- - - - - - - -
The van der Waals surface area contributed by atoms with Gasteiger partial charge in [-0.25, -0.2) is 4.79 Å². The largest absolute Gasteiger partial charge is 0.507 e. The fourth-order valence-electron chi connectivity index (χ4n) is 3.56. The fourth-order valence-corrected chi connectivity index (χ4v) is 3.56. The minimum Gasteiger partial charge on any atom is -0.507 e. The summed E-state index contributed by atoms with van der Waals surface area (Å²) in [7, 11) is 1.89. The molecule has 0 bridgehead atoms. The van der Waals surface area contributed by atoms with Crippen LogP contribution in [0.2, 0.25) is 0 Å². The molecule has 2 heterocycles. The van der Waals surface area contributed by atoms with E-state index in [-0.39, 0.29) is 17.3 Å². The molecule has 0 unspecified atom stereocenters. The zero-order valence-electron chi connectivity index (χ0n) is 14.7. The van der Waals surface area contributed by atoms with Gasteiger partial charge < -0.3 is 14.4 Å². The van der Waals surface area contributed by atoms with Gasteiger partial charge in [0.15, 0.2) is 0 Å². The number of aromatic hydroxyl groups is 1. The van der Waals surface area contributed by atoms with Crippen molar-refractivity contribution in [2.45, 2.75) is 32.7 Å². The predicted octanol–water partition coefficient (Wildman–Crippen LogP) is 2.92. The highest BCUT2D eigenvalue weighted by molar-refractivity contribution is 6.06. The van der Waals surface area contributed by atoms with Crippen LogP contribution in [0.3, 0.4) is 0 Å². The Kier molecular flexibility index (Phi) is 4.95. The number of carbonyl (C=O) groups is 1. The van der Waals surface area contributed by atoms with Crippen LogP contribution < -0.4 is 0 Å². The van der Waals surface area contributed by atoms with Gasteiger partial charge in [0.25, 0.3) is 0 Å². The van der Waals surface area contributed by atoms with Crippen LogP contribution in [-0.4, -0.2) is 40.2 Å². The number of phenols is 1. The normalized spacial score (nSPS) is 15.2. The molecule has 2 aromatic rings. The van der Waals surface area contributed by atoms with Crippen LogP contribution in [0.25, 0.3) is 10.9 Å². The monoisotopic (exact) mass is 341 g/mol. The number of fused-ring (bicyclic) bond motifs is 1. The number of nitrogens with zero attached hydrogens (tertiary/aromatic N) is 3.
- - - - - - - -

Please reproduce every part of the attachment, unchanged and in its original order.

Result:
The van der Waals surface area contributed by atoms with Gasteiger partial charge in [-0.25, -0.2) is 4.79 Å². The largest absolute Gasteiger partial charge is 0.507 e. The fourth-order valence-electron chi connectivity index (χ4n) is 3.56. The fourth-order valence-corrected chi connectivity index (χ4v) is 3.56. The minimum Gasteiger partial charge on any atom is -0.507 e. The summed E-state index contributed by atoms with van der Waals surface area (Å²) in [7, 11) is 1.89. The molecule has 0 bridgehead atoms. The van der Waals surface area contributed by atoms with Crippen LogP contribution in [0.2, 0.25) is 0 Å². The molecule has 2 heterocycles. The van der Waals surface area contributed by atoms with E-state index in [-0.39, 0.29) is 17.3 Å². The molecule has 0 unspecified atom stereocenters. The zero-order valence-electron chi connectivity index (χ0n) is 14.7. The van der Waals surface area contributed by atoms with Gasteiger partial charge < -0.3 is 14.4 Å². The van der Waals surface area contributed by atoms with Gasteiger partial charge in [0.15, 0.2) is 0 Å². The number of aromatic hydroxyl groups is 1. The van der Waals surface area contributed by atoms with Crippen molar-refractivity contribution in [2.45, 2.75) is 32.7 Å². The predicted octanol–water partition coefficient (Wildman–Crippen LogP) is 2.92. The highest BCUT2D eigenvalue weighted by molar-refractivity contribution is 6.06. The van der Waals surface area contributed by atoms with Crippen LogP contribution in [0.3, 0.4) is 0 Å². The Kier molecular flexibility index (Phi) is 4.95. The number of carbonyl (C=O) groups is 1. The van der Waals surface area contributed by atoms with Crippen LogP contribution < -0.4 is 0 Å². The van der Waals surface area contributed by atoms with Gasteiger partial charge in [0.25, 0.3) is 0 Å². The van der Waals surface area contributed by atoms with Crippen LogP contribution in [-0.4, -0.2) is 40.2 Å². The number of phenols is 1. The normalized spacial score (nSPS) is 15.2. The molecule has 2 aromatic rings. The van der Waals surface area contributed by atoms with Crippen LogP contribution in [0.25, 0.3) is 10.9 Å². The monoisotopic (exact) mass is 341 g/mol. The number of fused-ring (bicyclic) bond motifs is 1. The number of nitrogens with zero attached hydrogens (tertiary/aromatic N) is 3.